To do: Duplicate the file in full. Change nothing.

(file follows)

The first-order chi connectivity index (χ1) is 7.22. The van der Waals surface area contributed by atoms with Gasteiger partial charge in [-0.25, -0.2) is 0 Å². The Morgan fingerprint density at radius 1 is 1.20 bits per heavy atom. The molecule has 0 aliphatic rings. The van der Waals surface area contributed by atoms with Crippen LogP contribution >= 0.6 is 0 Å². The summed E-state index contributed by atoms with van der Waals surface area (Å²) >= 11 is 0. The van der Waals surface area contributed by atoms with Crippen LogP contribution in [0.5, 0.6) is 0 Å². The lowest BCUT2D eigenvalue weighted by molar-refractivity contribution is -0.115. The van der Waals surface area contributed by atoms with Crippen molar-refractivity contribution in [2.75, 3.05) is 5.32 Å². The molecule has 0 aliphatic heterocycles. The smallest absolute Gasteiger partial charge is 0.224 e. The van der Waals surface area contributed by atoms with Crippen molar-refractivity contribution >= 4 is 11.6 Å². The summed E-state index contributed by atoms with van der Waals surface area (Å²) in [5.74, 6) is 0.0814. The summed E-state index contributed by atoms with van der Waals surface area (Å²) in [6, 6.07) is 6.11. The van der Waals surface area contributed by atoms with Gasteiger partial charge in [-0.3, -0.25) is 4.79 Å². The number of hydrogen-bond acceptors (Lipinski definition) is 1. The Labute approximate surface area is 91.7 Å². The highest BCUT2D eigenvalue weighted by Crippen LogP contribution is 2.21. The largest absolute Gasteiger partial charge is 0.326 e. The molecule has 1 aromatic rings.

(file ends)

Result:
The first-order chi connectivity index (χ1) is 7.22. The van der Waals surface area contributed by atoms with Gasteiger partial charge in [-0.25, -0.2) is 0 Å². The Morgan fingerprint density at radius 1 is 1.20 bits per heavy atom. The molecule has 0 aliphatic rings. The van der Waals surface area contributed by atoms with Crippen LogP contribution >= 0.6 is 0 Å². The summed E-state index contributed by atoms with van der Waals surface area (Å²) >= 11 is 0. The van der Waals surface area contributed by atoms with Crippen LogP contribution in [0.5, 0.6) is 0 Å². The lowest BCUT2D eigenvalue weighted by molar-refractivity contribution is -0.115. The van der Waals surface area contributed by atoms with Crippen molar-refractivity contribution in [2.75, 3.05) is 5.32 Å². The molecule has 0 aliphatic heterocycles. The smallest absolute Gasteiger partial charge is 0.224 e. The van der Waals surface area contributed by atoms with Crippen molar-refractivity contribution >= 4 is 11.6 Å². The summed E-state index contributed by atoms with van der Waals surface area (Å²) in [5.74, 6) is 0.0814. The summed E-state index contributed by atoms with van der Waals surface area (Å²) in [6, 6.07) is 6.11. The van der Waals surface area contributed by atoms with Gasteiger partial charge in [-0.3, -0.25) is 4.79 Å². The number of hydrogen-bond acceptors (Lipinski definition) is 1. The Labute approximate surface area is 91.7 Å². The highest BCUT2D eigenvalue weighted by Crippen LogP contribution is 2.21. The largest absolute Gasteiger partial charge is 0.326 e. The molecule has 1 aromatic rings.